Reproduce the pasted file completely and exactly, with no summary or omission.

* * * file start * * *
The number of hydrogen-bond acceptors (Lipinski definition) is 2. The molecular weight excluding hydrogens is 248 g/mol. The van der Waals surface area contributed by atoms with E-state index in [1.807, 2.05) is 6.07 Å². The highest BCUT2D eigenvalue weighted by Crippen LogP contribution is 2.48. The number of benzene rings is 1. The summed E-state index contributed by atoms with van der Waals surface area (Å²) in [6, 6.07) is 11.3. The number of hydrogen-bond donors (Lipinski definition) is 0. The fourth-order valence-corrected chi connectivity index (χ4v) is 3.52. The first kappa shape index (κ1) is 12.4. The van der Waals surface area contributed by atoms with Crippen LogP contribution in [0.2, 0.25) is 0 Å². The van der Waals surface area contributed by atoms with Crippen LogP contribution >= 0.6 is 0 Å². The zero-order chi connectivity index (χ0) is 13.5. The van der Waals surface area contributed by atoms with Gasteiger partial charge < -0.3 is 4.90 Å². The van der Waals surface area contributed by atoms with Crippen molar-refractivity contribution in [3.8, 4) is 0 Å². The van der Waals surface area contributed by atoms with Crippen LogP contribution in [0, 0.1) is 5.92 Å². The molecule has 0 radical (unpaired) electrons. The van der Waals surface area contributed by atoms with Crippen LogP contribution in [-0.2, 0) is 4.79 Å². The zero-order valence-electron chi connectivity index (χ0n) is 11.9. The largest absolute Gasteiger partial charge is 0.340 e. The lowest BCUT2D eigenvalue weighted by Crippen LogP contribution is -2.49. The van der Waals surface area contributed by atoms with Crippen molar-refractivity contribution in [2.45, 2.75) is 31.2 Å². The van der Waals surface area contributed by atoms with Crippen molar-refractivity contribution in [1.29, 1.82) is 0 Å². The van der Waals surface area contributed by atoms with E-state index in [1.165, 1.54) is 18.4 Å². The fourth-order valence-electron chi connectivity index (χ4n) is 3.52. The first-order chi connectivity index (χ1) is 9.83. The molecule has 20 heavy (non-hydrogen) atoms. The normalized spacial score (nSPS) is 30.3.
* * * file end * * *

The number of hydrogen-bond acceptors (Lipinski definition) is 2. The molecular weight excluding hydrogens is 248 g/mol. The van der Waals surface area contributed by atoms with E-state index in [1.807, 2.05) is 6.07 Å². The highest BCUT2D eigenvalue weighted by Crippen LogP contribution is 2.48. The number of benzene rings is 1. The summed E-state index contributed by atoms with van der Waals surface area (Å²) in [6, 6.07) is 11.3. The number of hydrogen-bond donors (Lipinski definition) is 0. The fourth-order valence-corrected chi connectivity index (χ4v) is 3.52. The first kappa shape index (κ1) is 12.4. The van der Waals surface area contributed by atoms with Crippen LogP contribution in [0.2, 0.25) is 0 Å². The van der Waals surface area contributed by atoms with Crippen LogP contribution >= 0.6 is 0 Å². The zero-order chi connectivity index (χ0) is 13.5. The van der Waals surface area contributed by atoms with Gasteiger partial charge < -0.3 is 4.90 Å². The van der Waals surface area contributed by atoms with Crippen molar-refractivity contribution in [3.8, 4) is 0 Å². The van der Waals surface area contributed by atoms with Crippen LogP contribution in [0, 0.1) is 5.92 Å². The molecule has 0 radical (unpaired) electrons. The van der Waals surface area contributed by atoms with Crippen LogP contribution in [-0.2, 0) is 4.79 Å². The zero-order valence-electron chi connectivity index (χ0n) is 11.9. The largest absolute Gasteiger partial charge is 0.340 e. The lowest BCUT2D eigenvalue weighted by Crippen LogP contribution is -2.49. The van der Waals surface area contributed by atoms with Crippen molar-refractivity contribution in [2.45, 2.75) is 31.2 Å². The van der Waals surface area contributed by atoms with Crippen molar-refractivity contribution in [1.29, 1.82) is 0 Å². The van der Waals surface area contributed by atoms with E-state index in [1.165, 1.54) is 18.4 Å². The fourth-order valence-electron chi connectivity index (χ4n) is 3.52. The first-order chi connectivity index (χ1) is 9.83. The molecule has 20 heavy (non-hydrogen) atoms. The normalized spacial score (nSPS) is 30.3.